755 homes connected to city system
A partnership of state and local agencies working to help homeowners affected by California’s multi-year drought finished connecting 755 homes to a safe, reliable, permanent water supply.
All households participating in the East Porterville Water Supply Project have now been connected to the City of Porterville’s municipal water system.
“The project is now complete, at least from the connection side,” said City Manager John Lollis, adding that there are other infrastructure improvements that need to be made.
City Public Works Director Mike Reed added, “Everything is virtually done, just touch-up work at this point.”
East Porterville resident Amelia Arroyo, who received a water connection in January of 2017, said it is such a relief to have water flowing from the faucet and the shower again.
“It’s so easy to take it for granted until it’s gone,” Arroyo said.
Hundreds of residential wells in the small, unincorporated community of East Porterville in Tulare County became dry or contaminated during California’s recent five-year drought. Homes without access to safe potable water received deliveries of tanked water and bottled water. At a monthly price tag of $650,000, this temporary solution was unsustainable for both the state and community members.
“The residents of East Porterville were especially hard hit by the effects of this recent drought,” said Mark Ghilarducci, director of the California Governor’s Office of Emergency Services. “Hundreds of homes were at the mercy of Mother Nature as their wells ran dry. Urgent action was needed on the part of many agencies to find short and long-term solutions. It’s satisfying to see a long-term solution now in place for many homes, helping to mitigate the impacts of future droughts.”
Three state agencies — the Department of Water Resources (DWR), the State Water Resources Control Board, and the California Governor’s Office of Emergency Services — partnered with Tulare County agencies and community organizations such as Self-Help Enterprises and Community Water Center to deliver a permanent solution to East Porterville’s water crisis. Construction on the $48 million East Porterville Water Supply Project kicked off in early 2016 with the installation of new water distribution lines to connect homes in East Porterville to the neighboring City of Porterville’s municipal system.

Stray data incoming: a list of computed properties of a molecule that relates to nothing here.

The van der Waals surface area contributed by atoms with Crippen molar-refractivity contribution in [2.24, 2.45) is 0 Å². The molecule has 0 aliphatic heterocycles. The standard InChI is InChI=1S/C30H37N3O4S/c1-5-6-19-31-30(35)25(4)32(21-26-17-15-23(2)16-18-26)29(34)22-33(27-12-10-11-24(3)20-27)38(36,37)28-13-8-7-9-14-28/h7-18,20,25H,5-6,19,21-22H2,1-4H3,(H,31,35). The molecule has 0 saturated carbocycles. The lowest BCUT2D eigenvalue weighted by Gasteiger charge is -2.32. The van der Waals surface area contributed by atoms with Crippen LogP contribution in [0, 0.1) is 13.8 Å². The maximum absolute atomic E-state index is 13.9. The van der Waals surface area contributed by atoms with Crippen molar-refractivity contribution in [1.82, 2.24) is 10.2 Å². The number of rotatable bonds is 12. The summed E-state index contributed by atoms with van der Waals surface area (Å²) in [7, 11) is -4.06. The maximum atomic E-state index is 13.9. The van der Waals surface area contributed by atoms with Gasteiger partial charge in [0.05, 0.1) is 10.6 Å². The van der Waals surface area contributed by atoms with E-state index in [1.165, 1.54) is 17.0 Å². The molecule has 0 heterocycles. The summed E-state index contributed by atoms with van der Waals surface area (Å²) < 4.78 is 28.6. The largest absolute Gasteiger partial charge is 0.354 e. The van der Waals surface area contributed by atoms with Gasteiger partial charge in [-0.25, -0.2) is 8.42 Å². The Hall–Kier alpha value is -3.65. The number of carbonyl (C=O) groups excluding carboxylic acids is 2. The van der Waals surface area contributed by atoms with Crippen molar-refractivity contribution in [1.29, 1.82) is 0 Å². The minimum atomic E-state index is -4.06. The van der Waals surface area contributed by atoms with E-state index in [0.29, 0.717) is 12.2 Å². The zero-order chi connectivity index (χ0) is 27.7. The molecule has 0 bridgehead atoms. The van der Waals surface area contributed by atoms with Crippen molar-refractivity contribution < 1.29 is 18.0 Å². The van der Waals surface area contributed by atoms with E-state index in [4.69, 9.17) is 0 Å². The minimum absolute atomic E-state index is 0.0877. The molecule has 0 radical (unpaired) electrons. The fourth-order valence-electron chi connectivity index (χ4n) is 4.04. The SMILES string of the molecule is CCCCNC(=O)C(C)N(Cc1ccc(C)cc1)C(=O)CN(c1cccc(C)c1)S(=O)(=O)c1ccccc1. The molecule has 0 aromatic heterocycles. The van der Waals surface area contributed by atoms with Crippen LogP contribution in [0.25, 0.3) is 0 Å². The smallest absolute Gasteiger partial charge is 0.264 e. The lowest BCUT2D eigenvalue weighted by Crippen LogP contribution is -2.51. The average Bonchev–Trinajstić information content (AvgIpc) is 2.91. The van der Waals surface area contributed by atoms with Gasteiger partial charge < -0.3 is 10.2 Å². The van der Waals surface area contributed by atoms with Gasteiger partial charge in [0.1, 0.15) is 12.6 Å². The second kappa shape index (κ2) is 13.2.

“The goal was to get a permanent supply of safe water to the residents who were without water, or without safe water, as soon as possible,” said Eileen Sobeck, executive director of the State Water Resources Control Board. “The significant impact of the drought on access to safe drinking water for hundreds of local families could not have been addressed without the extraordinary collaboration between state and local governments and the local community groups. We hope the success of the partnerships here will assist in developing new ways of working together and avoid future drought impacts to communities like East Porterville.”
The project was conducted in two phases. The first phase connected about 300 homes that were receiving emergency water deliveries. Those connections were completed in March 2017. The second phase connected about 450 additional households that still had access to water in their wells, but who wished to avoid the possibility of future water insecurity. Of the 1,100 homes eligible for the project in both phases, a total of 755 took advantage of the offer.
“I’m glad to know that my family will always have access to clean water now, drought or no drought,” said Darcy Stroud, who signed up during Phase 2 of the project. “We didn’t sign up right away, but we realized we really wanted the water connection. Better to be safe than sorry.”
“While this project has brought relief to many,” said Arthur Hinojosa, chief of DWR’s Division of Integrated Regional Water Management, “more work is needed to ensure that all California residents have access to clean, safe drinking water. We’re supporting regional work to sustainably manage groundwater basins and promoting water use efficiency and conservation to make sure California’s local and regional water supplies are resilient for all needs.”
Construction will continue through 2018 to complete additional infrastructure supporting the project.
Although the statewide drought officially ended last year, the current water year is off to a dry start and many communities continue to suffer localized drought impacts. Californians everywhere are encouraged to make water conservation a way of life, rain or shine.